The express wording of Section 101(7) of the Delaware Limited Liability Company Act (the LLC Act) provides that a “limited liability company is bound by its limited liability company agreement whether or not the limited liability company executes the limited liability company agreement.”1The Delaware Court of Chancery recently applied Section 101(7) of the LLC Act in Seaport Village Ltd. v. Seaport Village Operating Company, LLC2 (Seaport), finding that a limited liability company could enforce the fee shifting provision of its limited liability company agreement, even though the company was not a party to the agreement.
The Seaport Decision
In Seaport, Seaport Village Operating Company, LLC (Seaport LLC) sought to recover attorneys’ fees and expenses pursuant to a fee shifting provision of its limited liability company agreement that allowed the prevailing party in an action “brought by any party against another party” to recover reasonable attorney’s fees, costs and expenses incurred in the prosecution or defense of such action.3 Seaport Village Ltd. argued that because Seaport LLC had not signed its limited liability company agreement, it was not a “party” to the agreement and therefore could not recover its fees and expenses pursuant to the agreement.4 The Chancery Court was unpersuaded by the argument, finding that the defense failed as a matter of law.5 The Court summarized the statutory history of Section 101(7) of the LLC Act, which was amended in 2002 to codify case law holding that the limited liability company agreement of a Delaware limited liability company was binding on the company and its members, whether or not signed by the company.6
Implications of the Seaport Decision and Section 101(7) for Members of Delaware Limited Liability Companies
The Seaport decision is not surprising given the unambiguous language of the LLC Act. Section 101(7), however, contains provisions that reach beyond the question at issue in Seaport. As the Chancery Court pointed out in Seaport, Section 101(7) was further amended in 2005 to clarify that members also are bound by the limited liability company agreement, whether or not they execute the agreement.7 Section 101(7) provides that a limited liability company agreement may be any agreement, written, oral or implied, of the members as to the affairs of a limited liability company and the conduct of its business. It also states that a written limited liability company agreement may provide that an assignee of membership interest may become a party to the limited liability company agreement without executing the agreement, if the assignee complies with the conditions of becoming a member as set forth in the limited liability company agreement or any other writing.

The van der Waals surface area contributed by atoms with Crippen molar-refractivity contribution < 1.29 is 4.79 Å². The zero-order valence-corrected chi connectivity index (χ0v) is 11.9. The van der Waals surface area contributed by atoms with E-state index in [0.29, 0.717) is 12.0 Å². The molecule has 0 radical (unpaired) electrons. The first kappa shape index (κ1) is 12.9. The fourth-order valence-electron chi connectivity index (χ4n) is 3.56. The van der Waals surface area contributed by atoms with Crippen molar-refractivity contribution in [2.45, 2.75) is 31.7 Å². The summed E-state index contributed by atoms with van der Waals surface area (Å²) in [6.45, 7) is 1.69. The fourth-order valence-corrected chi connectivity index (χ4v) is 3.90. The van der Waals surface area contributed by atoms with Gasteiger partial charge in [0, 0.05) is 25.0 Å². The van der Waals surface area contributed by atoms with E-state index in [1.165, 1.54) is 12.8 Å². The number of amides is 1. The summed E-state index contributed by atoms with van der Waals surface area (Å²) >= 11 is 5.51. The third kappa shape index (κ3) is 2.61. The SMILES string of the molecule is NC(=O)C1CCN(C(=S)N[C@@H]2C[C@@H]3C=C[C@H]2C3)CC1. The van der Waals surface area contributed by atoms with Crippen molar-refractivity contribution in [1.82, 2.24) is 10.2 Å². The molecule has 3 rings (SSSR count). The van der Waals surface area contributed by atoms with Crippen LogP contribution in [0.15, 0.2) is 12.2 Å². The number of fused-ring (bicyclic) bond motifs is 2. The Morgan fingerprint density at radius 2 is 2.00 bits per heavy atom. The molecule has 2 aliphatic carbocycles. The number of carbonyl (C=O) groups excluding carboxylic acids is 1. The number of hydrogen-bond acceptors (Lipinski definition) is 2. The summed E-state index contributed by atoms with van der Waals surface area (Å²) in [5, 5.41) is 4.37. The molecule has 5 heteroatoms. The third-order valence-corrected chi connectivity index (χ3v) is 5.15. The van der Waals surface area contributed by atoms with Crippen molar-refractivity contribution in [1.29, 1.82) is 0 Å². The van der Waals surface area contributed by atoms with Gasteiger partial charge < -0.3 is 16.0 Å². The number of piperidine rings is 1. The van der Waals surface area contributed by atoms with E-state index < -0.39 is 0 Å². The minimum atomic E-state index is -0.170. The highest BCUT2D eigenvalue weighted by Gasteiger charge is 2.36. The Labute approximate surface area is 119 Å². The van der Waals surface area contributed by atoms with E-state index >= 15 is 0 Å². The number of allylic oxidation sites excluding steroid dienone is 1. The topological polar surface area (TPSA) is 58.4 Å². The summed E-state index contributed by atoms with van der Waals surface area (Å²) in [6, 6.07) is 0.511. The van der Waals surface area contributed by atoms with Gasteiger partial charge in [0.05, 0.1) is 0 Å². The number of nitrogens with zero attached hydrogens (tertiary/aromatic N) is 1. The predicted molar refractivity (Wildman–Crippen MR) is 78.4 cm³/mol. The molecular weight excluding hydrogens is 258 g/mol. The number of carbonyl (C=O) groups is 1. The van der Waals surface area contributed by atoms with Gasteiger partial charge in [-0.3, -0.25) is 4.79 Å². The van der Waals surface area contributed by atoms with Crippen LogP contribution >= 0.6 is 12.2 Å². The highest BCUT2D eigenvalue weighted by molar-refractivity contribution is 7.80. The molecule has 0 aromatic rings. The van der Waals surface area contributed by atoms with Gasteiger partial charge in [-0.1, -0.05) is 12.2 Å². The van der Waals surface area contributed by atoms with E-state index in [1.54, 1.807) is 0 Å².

Seaport highlights the critical importance of setting out the terms that will govern the limited liability company and its members in a written agreement that is signed by all members and the company, and revisiting the agreement anytime membership interest is issued or assigned. Members who begin operating a limited liability company based on a loose set of oral understandings while they work out the details of a written agreement may find they are bound by an ambiguous and unwritten operating agreement. Likewise, an assignee of a membership interest may be bound by the company’s existing operating agreement, including capital call provisions, transfer restrictions and limitations on management rights, even if the assignee never signs the agreement.
Jennifer Brady is a freelance writer and attorney admitted in the State of New York.